Trained au pair – Au pairs are generally young women who provide excellent focused child care for young babies and children.
- Pros: These young women are in it for the love of children. They are generally very well trained and have a real interest in your baby. They are a very good option for early child care.
- Cons: Individual childcare by trained au pairs can be prohibitively expensive. The other negative is that au pairs rarely commit to a job long term. The risk is that your baby will become very attached to a person who will leave them within a few months or years.
- Try this: Choose an au pair who does not have plans to leave you in the short term. Have her sign a contract.
Day mother – Day moms care for two or more babies in their homes. Some day moms care for other people’s babies as well as their own.
- Pros: Your baby receives fairly concentrated attention. The day mom is caring for babies in the context of a home. Compared to crèche, the fewer number of babies together, do decrease chance of sharing germs and getting very sick often.
- Cons: Your baby will need to separate from you and may experience separation anxiety. Care is rarely if ever individual and your baby’s needs will be attended to according to priority bearing the other babies in mind. Even one more baby will expose your baby to a few extra germs.
- Try this: Spend a day with the day mom – seeing the way she is with other kids. Check her home very carefully for safety and hygiene. Encourage her to know and understand your baby’s routine and signals.
Creche – Many babies cared for by more than one carer.
- Pros: This is an inexpensive child care option. Some of the carers are well trained and love to be with young children.
- Cons: Your baby will not receive individual attention. She will not form a specific bond with the carer as carers may change according to the task. Your baby will be exposed to germs at a time when her sensitive immunity is just beginning to develop. Under three years old, your baby should not have more than one carer to four babies.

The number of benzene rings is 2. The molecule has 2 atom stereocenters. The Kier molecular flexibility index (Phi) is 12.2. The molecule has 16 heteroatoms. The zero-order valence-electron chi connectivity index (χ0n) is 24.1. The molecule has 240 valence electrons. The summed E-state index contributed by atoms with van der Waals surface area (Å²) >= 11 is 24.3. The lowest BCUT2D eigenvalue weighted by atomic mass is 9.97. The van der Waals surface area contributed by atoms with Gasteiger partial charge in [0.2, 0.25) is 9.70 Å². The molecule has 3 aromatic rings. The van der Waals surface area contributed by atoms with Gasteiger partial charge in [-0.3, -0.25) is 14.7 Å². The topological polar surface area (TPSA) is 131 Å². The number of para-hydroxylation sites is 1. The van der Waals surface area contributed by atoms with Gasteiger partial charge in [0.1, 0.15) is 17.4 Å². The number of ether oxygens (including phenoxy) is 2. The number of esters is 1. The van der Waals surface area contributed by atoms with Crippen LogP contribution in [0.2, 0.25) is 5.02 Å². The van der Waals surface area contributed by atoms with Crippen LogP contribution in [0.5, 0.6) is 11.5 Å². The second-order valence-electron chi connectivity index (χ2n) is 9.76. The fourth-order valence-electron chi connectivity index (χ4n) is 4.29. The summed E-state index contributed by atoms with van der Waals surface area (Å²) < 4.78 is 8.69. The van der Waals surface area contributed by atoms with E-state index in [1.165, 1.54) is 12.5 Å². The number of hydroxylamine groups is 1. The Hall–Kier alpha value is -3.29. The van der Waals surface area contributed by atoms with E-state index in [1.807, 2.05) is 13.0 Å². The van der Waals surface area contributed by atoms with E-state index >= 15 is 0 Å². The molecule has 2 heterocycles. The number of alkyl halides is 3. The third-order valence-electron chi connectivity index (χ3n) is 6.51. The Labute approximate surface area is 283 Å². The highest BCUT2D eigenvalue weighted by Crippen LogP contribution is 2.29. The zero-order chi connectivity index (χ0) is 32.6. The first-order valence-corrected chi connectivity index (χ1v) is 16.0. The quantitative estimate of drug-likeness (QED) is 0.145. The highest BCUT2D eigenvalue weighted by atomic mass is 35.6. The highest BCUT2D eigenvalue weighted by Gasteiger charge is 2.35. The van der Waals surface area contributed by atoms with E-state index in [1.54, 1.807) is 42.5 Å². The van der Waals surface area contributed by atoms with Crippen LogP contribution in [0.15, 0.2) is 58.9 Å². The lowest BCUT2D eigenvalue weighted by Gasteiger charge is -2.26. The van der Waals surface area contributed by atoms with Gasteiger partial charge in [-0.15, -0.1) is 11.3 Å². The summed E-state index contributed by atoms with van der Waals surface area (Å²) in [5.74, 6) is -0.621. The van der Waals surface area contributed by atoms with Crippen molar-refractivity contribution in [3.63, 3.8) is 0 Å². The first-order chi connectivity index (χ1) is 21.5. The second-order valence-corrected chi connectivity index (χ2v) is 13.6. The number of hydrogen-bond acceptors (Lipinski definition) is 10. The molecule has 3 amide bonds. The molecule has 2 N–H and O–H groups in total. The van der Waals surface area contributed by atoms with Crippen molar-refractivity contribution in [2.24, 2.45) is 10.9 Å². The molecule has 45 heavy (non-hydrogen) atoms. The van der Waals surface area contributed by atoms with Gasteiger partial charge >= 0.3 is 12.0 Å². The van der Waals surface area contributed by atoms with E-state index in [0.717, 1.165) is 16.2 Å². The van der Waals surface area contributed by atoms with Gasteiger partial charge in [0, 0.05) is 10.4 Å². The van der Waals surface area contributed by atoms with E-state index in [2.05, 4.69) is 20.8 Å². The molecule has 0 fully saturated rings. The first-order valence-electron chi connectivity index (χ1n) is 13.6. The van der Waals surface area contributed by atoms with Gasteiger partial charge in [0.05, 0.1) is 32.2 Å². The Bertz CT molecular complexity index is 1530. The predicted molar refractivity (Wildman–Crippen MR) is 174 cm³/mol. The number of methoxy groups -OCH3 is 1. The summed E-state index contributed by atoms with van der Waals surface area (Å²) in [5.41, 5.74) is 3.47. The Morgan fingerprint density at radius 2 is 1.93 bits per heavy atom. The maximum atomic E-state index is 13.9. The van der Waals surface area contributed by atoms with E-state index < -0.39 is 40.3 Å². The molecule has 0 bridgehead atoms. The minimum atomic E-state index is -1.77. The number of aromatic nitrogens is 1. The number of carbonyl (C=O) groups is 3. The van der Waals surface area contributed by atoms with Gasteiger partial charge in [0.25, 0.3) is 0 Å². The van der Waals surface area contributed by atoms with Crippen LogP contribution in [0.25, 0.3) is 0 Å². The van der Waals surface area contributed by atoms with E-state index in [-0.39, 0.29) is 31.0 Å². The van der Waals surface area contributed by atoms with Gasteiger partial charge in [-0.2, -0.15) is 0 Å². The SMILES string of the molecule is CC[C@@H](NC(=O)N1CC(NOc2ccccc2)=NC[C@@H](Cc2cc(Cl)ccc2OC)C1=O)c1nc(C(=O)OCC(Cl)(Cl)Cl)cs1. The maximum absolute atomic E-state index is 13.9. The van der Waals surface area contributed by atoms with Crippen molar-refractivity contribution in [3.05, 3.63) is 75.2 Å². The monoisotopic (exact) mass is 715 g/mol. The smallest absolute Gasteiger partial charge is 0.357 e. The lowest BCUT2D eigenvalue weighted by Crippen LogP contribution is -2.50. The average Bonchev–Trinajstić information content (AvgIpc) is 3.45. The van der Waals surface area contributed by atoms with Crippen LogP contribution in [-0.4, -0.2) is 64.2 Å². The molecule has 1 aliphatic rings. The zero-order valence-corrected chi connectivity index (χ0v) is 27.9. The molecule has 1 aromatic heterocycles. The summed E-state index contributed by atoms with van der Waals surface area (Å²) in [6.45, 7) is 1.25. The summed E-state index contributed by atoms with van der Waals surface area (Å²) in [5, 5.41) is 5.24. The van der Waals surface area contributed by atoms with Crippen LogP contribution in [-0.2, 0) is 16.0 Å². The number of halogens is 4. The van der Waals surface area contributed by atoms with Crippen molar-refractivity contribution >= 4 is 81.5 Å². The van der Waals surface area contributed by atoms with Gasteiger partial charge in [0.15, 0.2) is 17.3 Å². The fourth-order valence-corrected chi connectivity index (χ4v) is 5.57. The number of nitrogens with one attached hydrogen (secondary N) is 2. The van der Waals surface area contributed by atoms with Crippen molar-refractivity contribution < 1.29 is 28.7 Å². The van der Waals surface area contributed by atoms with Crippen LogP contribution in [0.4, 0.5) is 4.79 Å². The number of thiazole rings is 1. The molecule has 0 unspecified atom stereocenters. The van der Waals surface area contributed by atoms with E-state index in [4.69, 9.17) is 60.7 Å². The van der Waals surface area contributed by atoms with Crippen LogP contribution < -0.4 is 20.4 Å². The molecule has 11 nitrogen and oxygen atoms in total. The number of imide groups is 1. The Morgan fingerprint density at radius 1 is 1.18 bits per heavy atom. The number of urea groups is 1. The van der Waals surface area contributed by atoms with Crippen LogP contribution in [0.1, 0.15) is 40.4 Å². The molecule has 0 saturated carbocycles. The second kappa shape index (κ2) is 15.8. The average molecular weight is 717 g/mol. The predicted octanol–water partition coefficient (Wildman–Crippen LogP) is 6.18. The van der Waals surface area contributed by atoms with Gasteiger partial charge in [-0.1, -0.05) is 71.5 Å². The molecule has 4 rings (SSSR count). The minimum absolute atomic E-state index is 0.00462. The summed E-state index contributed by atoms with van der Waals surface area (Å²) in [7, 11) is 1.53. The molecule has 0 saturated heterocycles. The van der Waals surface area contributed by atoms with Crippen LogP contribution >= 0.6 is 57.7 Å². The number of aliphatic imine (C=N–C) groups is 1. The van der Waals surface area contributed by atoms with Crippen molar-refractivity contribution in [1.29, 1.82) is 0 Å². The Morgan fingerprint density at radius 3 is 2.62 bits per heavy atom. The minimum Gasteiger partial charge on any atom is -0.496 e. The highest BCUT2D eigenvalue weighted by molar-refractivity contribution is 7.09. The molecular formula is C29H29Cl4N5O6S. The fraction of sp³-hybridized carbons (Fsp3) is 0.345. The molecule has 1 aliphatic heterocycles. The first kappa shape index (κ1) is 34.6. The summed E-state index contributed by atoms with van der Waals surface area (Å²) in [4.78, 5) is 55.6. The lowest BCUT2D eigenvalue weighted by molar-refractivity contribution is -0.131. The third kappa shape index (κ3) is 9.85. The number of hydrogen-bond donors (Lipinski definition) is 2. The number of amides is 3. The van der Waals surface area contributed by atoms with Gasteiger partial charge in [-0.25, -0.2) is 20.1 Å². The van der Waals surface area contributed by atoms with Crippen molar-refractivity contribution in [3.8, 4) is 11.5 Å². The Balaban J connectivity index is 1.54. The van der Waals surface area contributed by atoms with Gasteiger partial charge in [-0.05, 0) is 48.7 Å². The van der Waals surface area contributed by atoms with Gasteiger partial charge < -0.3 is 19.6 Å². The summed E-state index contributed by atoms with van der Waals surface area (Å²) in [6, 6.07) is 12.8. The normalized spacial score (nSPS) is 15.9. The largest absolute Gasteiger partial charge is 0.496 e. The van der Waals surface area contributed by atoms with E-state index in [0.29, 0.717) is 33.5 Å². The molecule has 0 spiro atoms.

- Try this: Be very choosey with your crèche choice. No more than 4 babies per carer. Make sure the ceche is registered and conforms to the minimum standards.
Making the choice
Leaving your baby for any length of time will probably evoke feelings of separation anxiety in the both of you. Aim for the best possible child care to ease the guilt and help optimize the time you have away from your baby. As a rule of thumb, crèches are not often a good option for babies under three years old. Rarely will the ratio be four carers to one baby and if the ratio is right you will frequently find the carers swap around and your baby is not bonding with one person. Emotionally this is not a great option for your baby.
For young babies and toddlers, the best options include good day moms, nannies, au pairs or family.
Understanding that time away from your baby is something that may be a reality and is not something to feel guilty about, just focus on choosing your child care wisely and your baby will thrive.
By Meg Faure